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Lent reflection: Holy Week - God's spirit is alive and active

JohnDicksonAndChaplaincyStaffNina Strenna


We take another look together at the Rector Major's Strenna 'Holiness for you too', as we continue to seek holiness around us and within us during Holy Week. Our closing thoughts for Lent 2019 come from Fr John Dickson SDB, who considers the holiness he sees as a University Chaplain. (Fr John pictured above with Chaplaincy colleague, Nina).


One of our Muslim students once said to me: Where you find ‘goodness’, follow it!

Indeed in my seven years at Royal Holloway, I have been blessed to find both ‘goodness and holiness’ in abundance among so many students and staff in the apparently unlikely atmosphere of a prevailingly secular University.

I have found ‘Goodness and holiness’ in young people for whom ‘fairness and honesty’ demands ‘transparency’ in dealing with others. ‘Goodness and holiness’ is evident in young people who have the courage to seek for the truth even though it may be unpopular and who are prepared to challenge the prevailing view. It shines in young people who generously share their enterprises and develop those with disability or who are in difficulty. It is clear in young people who volunteer to help others when it is massively inconvenient for themselves; in young people who help friends who get into difficulty by referring them to staff who can help; In young people who develop their faith by building a community that prays and plays together.

You find these young people among believers and non-believers, among the Catholics and Protestants, among Jews and Muslims, among Hindus and Sikhs. God’s spirit is alive and active and I feel blessed to witness it every day.


Fr John Dickson SDB
Multifaith Chaplaincy
Royal Holloway University of London


Fr Ángel on the Strenna

There are many paths along the road to holiness


We know that some are saints, but we never know who is holier than another. Only God knows our hearts. There is a special beauty in each one. One should not ask of someone what he or she cannot and should not give. Saying this is encouraging, healthy. Otherwise we would convince ourselves that we cannot become saints because we shall never be like the saints who have been proposed to us as models. … Christian heroism is not heroics; Christian perfection is not the perfection of the superhero.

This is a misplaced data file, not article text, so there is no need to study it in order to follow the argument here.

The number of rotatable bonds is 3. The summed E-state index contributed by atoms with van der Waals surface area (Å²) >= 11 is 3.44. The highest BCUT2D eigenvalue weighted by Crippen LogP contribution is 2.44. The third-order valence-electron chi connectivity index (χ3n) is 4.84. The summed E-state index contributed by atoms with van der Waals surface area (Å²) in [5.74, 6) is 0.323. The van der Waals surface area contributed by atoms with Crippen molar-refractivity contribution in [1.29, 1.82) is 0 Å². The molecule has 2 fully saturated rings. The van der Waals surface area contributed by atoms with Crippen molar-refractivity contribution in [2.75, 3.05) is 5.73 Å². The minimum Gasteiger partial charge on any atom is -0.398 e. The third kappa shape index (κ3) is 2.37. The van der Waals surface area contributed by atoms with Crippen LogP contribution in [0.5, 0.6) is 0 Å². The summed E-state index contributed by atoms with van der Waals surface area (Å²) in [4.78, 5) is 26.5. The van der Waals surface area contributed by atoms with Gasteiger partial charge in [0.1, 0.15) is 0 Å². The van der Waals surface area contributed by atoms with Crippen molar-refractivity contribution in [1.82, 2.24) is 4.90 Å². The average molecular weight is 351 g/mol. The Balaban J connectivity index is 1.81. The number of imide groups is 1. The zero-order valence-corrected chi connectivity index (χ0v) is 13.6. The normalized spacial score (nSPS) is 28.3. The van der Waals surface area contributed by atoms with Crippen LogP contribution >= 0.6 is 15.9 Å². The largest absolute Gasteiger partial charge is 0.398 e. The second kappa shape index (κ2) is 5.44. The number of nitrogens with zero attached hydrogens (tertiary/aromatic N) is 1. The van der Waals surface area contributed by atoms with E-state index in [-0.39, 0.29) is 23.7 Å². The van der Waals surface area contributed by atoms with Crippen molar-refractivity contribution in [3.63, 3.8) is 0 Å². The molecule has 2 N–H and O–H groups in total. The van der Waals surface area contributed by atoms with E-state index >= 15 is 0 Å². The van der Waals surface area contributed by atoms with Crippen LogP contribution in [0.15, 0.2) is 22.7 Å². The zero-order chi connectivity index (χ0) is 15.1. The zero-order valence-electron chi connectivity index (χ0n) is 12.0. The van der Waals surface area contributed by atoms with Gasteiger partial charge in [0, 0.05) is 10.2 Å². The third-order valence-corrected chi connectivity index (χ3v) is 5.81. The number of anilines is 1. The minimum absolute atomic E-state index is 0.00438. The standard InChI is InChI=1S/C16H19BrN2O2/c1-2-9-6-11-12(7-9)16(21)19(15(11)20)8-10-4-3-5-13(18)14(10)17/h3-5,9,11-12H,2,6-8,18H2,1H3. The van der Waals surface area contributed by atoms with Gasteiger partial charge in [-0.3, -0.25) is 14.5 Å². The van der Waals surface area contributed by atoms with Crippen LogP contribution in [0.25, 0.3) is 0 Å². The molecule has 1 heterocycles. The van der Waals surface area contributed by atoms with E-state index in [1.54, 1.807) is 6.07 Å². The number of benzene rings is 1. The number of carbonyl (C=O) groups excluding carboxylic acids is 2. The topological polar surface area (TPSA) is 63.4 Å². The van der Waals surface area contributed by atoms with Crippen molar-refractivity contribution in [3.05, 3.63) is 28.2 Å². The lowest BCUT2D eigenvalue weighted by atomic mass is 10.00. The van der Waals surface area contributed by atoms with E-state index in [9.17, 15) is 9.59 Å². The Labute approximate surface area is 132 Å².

With Don Bosco we meet not only Dominic Savio, John Massaglia, and Francis Besucco, but also Michael Magone and many other difficult boys whose stories are characterized by deep wounds.

In the first foundations of the Salesians and the Daughters of Mary Help of Christians are to be found the first real orphanages and people of various kinds who have been victims of injustice and trauma (Charles Braga, Laura Vicuña, et al.).


Then there are those with particular personal wounds: such as Beltrami or Czartoryski, who knew that they would never be able to lead a regular oratorian life because of their illness. Artemides Zatti was rejected from the priesthood, also because of sickness. Francis Convertini showed very modest intellectual gifts, and it was only his outstanding holiness that convinced the superiors to allow him to continue toward the priesthood. Alexandrina Maria da Costa was confined to bed with a progressive paralysis.


Thus in Don Bosco’s house there is room and welcome for a whole variety of those wounded in all sorts of ways by sorrowful family or personal events; people who, according to the normal criteria of human prudence or efficiency, should never have been accepted; people who at a cursory glance seem to be completely at odds with the joyful and even “robust” vivacity of the Salesian spirit. Yet in the light of faith the facts show that no personal situation constitutes an impediment to holiness.



James 1: 12-18

Blessed is anyone who perseveres when trials come. Such a person is of proven worth and will win the prize of life, the crown that the Lord has promised to those who love him.

Never, when you are being put to the test, say, 'God is tempting me'; God cannot be tempted by evil, and he does not put anybody to the test.

Everyone is put to the test by being attracted and seduced by that person's own wrong desire.

Then the desire conceives and gives birth to sin, and when sin reaches full growth, it gives birth to death.

Make no mistake about this, my dear brothers: all that is good, all that is perfect, is given us from above; it comes down from the Father of all light; with him there is no such thing as alteration, no shadow caused by change.

By his own choice he gave birth to us by the message of the truth so that we should be a sort of first-fruits of all his creation.





This Holy Week, we think of your journey to Calvary,

Yet you always walk with us as we deal with our own trials.

Give us courage to seek the truth, and to overcome our difficulties.

Show us how to find joy in helping others.

Reveal to us our own path to holiness.



Last modified on Tuesday, 02 April 2019 11:42


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